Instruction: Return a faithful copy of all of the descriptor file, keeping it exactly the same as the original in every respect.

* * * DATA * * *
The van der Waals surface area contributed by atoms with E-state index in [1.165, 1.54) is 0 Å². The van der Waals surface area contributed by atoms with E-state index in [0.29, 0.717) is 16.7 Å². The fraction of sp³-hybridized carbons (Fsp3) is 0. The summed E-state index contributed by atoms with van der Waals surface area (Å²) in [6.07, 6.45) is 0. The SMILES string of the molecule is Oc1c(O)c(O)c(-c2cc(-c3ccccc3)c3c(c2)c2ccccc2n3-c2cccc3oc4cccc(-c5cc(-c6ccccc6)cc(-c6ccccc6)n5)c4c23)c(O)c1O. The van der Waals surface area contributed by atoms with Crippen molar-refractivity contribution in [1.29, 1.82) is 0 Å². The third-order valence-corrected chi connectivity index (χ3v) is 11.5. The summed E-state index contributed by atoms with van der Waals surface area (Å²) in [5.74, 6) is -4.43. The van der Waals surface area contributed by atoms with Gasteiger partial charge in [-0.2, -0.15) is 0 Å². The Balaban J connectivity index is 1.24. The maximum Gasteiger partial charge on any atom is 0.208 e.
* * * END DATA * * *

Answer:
The van der Waals surface area contributed by atoms with E-state index in [1.165, 1.54) is 0 Å². The van der Waals surface area contributed by atoms with E-state index in [0.29, 0.717) is 16.7 Å². The fraction of sp³-hybridized carbons (Fsp3) is 0. The summed E-state index contributed by atoms with van der Waals surface area (Å²) in [6.07, 6.45) is 0. The SMILES string of the molecule is Oc1c(O)c(O)c(-c2cc(-c3ccccc3)c3c(c2)c2ccccc2n3-c2cccc3oc4cccc(-c5cc(-c6ccccc6)cc(-c6ccccc6)n5)c4c23)c(O)c1O. The van der Waals surface area contributed by atoms with Crippen molar-refractivity contribution in [1.29, 1.82) is 0 Å². The third-order valence-corrected chi connectivity index (χ3v) is 11.5. The summed E-state index contributed by atoms with van der Waals surface area (Å²) in [5.74, 6) is -4.43. The van der Waals surface area contributed by atoms with Gasteiger partial charge in [-0.2, -0.15) is 0 Å². The Balaban J connectivity index is 1.24. The maximum Gasteiger partial charge on any atom is 0.208 e.